asylum seekers

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The debate about asylum seekers in Australia is contentious and politically charged, but research commissioned by Amnesty International has found that anti-asylum seekers sentiments are not actually fuelled by racism.
Australia pride itself on its strong human rights record and its standing as a good global citizen. However deeper analysis and according to recent situation that how boat people are being treated shows that Australia has failed to fulfill with its international human rights obligations in a number of areas. This is making the things complicating and has tendency towards receptionist and relativist arguments as regard as these international obligations. Especially, much of the focus in Australia and the country’s response to this group of asylum seekers is structured in terms of border protection and deterrence, while not in terms of human rights. Debatably, Debate about asylum seekers in Australia is driven by misinformation and politically charged. Due to the wide spread of wrong information through mass media, Australians views regarding to people who reached or try to reach in their country have changed and these views are leading towards anti asylum seekers sentiments which are not actually powered by racism factor. The UN refugee convention recognizes that refugees have a right to enter a country for the purposes of seeking asylum with the no matter of how they arrive and whether they hold valid travel or identity documents. But this factor is also considerable that the people without their proper identification and arriving on a large scale can be burden and threat for country in terms of national security.
While discussing this hot issue, there is need to know who these asylum seekers are and why they move from one country to another. ‘An asylum seeker is a person who has fled their own country and applied for protection as a refugee. According to the United Nations (UN) Convention relating to the status of refugees, as amend by its 1967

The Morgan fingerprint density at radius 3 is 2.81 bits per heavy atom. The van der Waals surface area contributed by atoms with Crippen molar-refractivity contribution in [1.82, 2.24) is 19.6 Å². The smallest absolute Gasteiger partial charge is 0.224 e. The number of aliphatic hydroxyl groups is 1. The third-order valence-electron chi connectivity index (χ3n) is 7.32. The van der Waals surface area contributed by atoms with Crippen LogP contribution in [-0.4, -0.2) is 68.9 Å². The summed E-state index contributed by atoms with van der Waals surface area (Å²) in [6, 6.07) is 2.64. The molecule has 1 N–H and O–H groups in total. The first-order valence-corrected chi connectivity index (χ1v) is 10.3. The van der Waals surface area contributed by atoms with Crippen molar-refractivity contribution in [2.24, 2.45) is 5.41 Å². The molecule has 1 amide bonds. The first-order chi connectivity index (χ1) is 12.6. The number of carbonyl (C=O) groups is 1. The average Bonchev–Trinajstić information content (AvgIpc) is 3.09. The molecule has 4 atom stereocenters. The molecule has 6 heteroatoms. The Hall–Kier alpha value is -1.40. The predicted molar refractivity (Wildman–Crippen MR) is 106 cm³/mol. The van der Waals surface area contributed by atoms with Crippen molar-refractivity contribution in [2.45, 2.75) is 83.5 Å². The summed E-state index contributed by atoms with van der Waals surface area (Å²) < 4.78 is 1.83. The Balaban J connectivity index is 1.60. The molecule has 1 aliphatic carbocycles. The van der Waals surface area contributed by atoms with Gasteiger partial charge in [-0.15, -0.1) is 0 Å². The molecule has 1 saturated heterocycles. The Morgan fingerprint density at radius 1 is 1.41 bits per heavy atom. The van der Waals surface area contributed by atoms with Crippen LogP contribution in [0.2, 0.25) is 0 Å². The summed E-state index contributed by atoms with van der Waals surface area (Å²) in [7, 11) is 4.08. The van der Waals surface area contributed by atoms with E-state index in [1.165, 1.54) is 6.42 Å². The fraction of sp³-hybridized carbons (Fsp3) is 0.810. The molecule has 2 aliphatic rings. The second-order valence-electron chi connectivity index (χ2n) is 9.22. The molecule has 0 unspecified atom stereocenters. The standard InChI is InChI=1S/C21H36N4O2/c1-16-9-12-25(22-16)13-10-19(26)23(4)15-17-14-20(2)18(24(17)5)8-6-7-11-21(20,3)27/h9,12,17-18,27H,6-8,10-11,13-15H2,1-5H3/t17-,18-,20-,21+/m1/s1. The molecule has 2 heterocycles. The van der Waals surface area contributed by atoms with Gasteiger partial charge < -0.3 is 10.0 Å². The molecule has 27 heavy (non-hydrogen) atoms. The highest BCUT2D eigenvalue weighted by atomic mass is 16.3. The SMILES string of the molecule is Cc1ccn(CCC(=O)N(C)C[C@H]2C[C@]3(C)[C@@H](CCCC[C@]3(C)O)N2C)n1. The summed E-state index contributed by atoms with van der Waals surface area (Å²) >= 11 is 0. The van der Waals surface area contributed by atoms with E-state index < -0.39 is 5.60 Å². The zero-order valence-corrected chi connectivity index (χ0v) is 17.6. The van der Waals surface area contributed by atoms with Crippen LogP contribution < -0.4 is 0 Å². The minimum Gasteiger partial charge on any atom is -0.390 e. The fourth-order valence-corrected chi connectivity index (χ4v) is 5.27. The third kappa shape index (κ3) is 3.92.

Bibliography: Australian Human Rights Commission, Asylum seeker and refugees’ online publication, Viewed 27th Sep 2013. http://www.humanrights.gov.au/publication/asylum-seeker-and-refugees Australia, Department of immigration and citizenship, (2013), overseas arrivals and departures statistics 2011-2012, ‘settler arrivals’ Table 3, viewed 27th Sep 2013. http://www.immi.gov.au/media/statistics/statistical-info/ocid/? Australia, Department of parliamentary services (2011) asylum seekers and refugees. What are the facts: Janet Philips? http://www.aph.gov.au/binaries/library/pubs/bn/sp/asylumfacts.pdf Kim, S. (2011) Asylum seekers debate fuelled by misinformation. ABC news (online) 9th July http://www.abc.net.au/news/2011-07-09/asylum-seeker-debate-fuelled-by-misinformation/2788256 Fraser, M, (2011) ‘How Australia can solve its asylum seeker problem’ [online] The Sunday morning herald, Viewed 28th Sep 2013. http://www.smh.com.au/federal-politics-opinion/how-australia-can-solve-its-asylum-seeker-problem-20110624-1gilt.html

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